Fragile Nails

Approximately 20 percent of Americans deal with fragile nails on a daily basis. Who are they, and what are the available remedies?

Who is affected by fragile nails?¹

Aging people

Seniors disproportionately suffer from nail dystrophy. Following years of hand wetting and drying coupled with exposure to household chemicals; older individuals’ nails eventually lose essential proteins such as keratin. The nails also lose their ability to retain moisture and maintain a healthy look.


Women are twice as likely to suffer from weak nails as their male counterparts. Women who have gone through menopause and have lower estrogen levels are also more prone to changes in nail health.

People who frequently wet and dry hands

Frequent hand washing and drying over a prolonged period of time can take its toll on fingernail health. This includes individuals who wash dishes or clean their house without using gloves. Fragile nails are frequently seen often among professionals such as  bartenders and restaurant staff, nurses, swimmers, and others who regularly expose their nails to wet conditions.

Individuals suffering from medical conditions or nutritional deficiencies

Fragile nails are often a sign of an underlying medical condition or nutritional deficiency. It’s important to speak with a physician about other issues that could be the main cause of your nail fragility.

Home Remedies for Fragile Nails:¹

  • Nail moisturizer: Applying a daily nail moisturizer is also a good way to remedy the effects of fragile nails. It’s best to apply moisturizer after a long shower or after soaking your hands in warm water. This allows the moisturizer to more effectively work its way into the fingernails and surrounding tissue.
  • Proper nail care: In people suffering from damaged nails, proper nail health can help prevent splits, cracks or ridges from getting worse. The best approach is to clip and file the nails while they’re still wet. It is also a good idea to avoid cutting or filing the cuticles and nail folds, as they provide barriers that prevent moisture from escaping the nails.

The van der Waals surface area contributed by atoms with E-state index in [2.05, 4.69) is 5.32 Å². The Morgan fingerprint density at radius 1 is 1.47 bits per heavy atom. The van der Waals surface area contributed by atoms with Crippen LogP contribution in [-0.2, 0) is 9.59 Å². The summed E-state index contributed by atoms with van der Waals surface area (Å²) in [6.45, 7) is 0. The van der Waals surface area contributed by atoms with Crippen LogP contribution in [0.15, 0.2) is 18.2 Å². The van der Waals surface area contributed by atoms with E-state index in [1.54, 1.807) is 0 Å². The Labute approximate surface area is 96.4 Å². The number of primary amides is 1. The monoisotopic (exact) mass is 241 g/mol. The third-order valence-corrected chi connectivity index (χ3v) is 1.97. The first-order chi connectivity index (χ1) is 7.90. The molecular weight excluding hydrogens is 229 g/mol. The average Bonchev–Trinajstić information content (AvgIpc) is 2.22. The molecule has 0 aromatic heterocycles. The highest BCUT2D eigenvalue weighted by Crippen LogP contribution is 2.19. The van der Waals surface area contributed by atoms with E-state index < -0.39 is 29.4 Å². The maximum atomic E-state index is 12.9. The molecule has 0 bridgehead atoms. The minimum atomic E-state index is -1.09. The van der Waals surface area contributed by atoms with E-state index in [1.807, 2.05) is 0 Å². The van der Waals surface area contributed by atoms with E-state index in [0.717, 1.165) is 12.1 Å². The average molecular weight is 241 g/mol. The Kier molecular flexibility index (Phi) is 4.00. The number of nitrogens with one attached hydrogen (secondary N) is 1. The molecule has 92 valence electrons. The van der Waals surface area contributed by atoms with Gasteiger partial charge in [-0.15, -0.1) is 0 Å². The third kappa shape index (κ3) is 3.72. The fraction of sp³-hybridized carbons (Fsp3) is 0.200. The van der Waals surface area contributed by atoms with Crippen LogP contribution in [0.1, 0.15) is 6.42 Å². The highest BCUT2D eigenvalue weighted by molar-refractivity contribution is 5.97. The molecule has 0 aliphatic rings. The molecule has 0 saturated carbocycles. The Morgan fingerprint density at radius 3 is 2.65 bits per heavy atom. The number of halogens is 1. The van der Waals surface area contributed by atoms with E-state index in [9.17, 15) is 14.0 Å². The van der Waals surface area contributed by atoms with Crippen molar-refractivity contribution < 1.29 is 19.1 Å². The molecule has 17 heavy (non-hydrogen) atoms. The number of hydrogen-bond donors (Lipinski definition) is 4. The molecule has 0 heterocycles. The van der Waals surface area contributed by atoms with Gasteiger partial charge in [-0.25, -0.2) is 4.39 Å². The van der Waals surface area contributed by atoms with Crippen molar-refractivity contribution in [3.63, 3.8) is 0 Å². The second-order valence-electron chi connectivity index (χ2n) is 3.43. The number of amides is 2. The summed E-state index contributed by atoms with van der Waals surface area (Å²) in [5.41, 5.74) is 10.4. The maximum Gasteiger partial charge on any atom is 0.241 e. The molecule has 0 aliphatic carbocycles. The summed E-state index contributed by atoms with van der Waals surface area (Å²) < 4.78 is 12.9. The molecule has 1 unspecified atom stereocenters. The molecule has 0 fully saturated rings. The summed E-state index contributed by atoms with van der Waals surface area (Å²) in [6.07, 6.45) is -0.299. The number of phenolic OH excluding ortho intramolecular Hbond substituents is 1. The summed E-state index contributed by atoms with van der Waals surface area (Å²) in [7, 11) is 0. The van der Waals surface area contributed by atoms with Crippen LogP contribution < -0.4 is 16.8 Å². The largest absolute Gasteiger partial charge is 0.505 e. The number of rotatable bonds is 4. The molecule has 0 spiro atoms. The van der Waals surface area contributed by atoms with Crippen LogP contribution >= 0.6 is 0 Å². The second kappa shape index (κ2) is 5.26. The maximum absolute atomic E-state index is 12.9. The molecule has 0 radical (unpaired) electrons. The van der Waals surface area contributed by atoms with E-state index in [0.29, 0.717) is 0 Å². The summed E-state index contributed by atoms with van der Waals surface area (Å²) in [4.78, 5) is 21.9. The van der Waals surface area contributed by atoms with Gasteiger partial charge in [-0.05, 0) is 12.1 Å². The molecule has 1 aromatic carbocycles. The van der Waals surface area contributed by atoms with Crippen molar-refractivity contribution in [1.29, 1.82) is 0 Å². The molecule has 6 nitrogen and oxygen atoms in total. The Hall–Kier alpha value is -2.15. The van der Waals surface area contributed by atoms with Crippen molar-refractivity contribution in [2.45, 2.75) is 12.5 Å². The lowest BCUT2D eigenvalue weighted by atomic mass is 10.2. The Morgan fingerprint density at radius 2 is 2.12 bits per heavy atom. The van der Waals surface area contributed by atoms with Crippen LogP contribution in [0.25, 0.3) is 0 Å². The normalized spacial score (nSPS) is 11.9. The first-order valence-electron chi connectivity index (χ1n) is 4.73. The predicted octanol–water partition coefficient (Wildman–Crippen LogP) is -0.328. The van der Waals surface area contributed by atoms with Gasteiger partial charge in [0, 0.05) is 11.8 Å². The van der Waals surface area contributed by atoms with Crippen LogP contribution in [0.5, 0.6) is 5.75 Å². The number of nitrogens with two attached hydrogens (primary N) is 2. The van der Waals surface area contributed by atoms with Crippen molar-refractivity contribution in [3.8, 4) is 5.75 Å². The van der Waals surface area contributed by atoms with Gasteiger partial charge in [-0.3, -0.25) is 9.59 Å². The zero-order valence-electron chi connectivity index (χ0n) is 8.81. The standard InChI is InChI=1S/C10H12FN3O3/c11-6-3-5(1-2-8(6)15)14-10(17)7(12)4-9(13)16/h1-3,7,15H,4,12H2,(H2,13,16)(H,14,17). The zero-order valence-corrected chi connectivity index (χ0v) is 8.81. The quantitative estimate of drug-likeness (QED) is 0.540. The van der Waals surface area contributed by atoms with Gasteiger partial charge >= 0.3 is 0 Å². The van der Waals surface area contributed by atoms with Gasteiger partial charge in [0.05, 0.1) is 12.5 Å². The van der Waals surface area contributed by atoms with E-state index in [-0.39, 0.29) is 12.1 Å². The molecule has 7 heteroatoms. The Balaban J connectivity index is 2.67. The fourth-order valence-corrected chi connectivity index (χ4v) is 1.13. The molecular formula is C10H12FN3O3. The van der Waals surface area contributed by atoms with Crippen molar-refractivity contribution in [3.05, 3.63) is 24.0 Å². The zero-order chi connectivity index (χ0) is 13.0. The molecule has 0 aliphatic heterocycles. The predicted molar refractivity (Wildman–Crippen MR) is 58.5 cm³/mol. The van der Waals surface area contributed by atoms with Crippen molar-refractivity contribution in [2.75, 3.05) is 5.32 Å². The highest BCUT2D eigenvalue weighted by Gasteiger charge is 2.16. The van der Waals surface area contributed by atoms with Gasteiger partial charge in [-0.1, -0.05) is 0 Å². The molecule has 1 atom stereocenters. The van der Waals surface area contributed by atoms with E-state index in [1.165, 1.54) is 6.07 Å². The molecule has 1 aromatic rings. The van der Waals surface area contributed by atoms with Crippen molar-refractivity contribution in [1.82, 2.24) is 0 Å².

To fix fragile nails, consult your physician about your ongoing condition. A qualified doctor can recommend a path for repair and recovery.

Additional damaged nail resources:


  1. van de Kirkhof Peter CM, et al. Brittle nail syndrome: A pathogenesis-based approach with a proposed grading system. J Am Acad Dermatol 2005;53:644-51.



Nuvail™ (poly-ureaurethane, 16%) NAIL SOLUTION is indicated for managing signs and symptoms of nail dystrophy, i.e., nail splitting and nail fragility, for intact or damaged nails. Nuvail coats and adheres to the nail surface preventing direct abrasion and friction on the nail surface while also providing protection against the effects of moisture.


Do not apply directly to deep, open, or profusely bleeding wounds. Product is flammable in liquid form; avoid using near open flames and sources of ignition. Use in a well-ventilated area.

Keep out of reach of children.

Store at room temperature away from heat. Do not allow product to come into contact with floors, counter tops, furniture or other finished surfaces – will stain. May temporarily sting upon application. Persons sensitized to isocyanate should not use this product. Should redness or other signs of irritation appear, discontinue use and consult your healthcare provider.

You are encouraged to report negative side effects of prescription drugs to the FDA. Visit or call 1-800-FDA-1088.

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